As a 650b-wheeled bike-park rig, Canyon’s previous-generation Torque had a unique, distinct set of attributes that saw it rule on jumps and man-made features, fizzing over with energy and tautness.

This new model is totally sorted, but being smooth and composed, rather than super-agile, it fails to transcend the crowded marketplace of similarly capable long-travel enduro rigs.

It’s still a sorted package, though, and you can’t argue with the price or spec here.

It’s unlike two long-travel chameleons in this category that balance super-enduro capability with a taut, responsive ride quality; Propain’s Spindrift and the Evil Wreckoning – the German bike blending high-speed enduro smoothness with corner-slicing attitude, and the latter popping and hopping off every trail feature more like the previous-generation Torque.

Canyon Torque 29 Al 6 bottom line

Solid is very much the defining word for the Torque 29 AL 6.
Mick Kirkman / Our Media

A solid package in every sense of the word, Canyon’s Torque AL 6 has got your back in the gnarliest terrain, pedals well and has great kit.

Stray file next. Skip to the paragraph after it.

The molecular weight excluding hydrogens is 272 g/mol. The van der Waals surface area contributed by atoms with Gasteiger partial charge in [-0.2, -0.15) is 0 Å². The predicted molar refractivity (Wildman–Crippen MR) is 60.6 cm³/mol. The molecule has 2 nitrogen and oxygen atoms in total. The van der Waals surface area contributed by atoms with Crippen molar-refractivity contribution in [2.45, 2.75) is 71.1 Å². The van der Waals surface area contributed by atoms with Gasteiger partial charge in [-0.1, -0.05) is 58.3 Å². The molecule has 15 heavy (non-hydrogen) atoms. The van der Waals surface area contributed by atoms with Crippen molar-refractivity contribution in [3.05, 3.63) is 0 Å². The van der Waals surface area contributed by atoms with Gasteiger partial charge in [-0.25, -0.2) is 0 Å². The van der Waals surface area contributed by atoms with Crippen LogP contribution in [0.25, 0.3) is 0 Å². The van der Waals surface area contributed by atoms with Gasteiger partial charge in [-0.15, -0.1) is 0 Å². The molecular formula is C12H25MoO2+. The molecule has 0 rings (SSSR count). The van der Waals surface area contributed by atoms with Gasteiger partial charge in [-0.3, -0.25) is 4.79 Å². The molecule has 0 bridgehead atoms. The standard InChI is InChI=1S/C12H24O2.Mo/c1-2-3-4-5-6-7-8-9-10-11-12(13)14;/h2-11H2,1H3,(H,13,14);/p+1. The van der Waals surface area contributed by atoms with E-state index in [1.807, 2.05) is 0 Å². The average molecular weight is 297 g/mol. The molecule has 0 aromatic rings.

It’s a tad heavy and doesn’t quite have the taut, responsive attitude of the MX CF version, though, or that bike’s ability to encourage flicking off every little rise, lip and berm.

Source link

Beyond big bikes: How Coco Martin keeps his motorcycle collection in tip-top shape

MANILA: Thanks to his marketable appeal, talent, and heart, Coco Martin is now one of the most sought-after actors in the entertainment industry. Beyond acting, however, much can be said about his passion for the big bikes and the open road. Did you know that he personally maintains and cleans all his big bikes and ensures that they are in immaculate condition?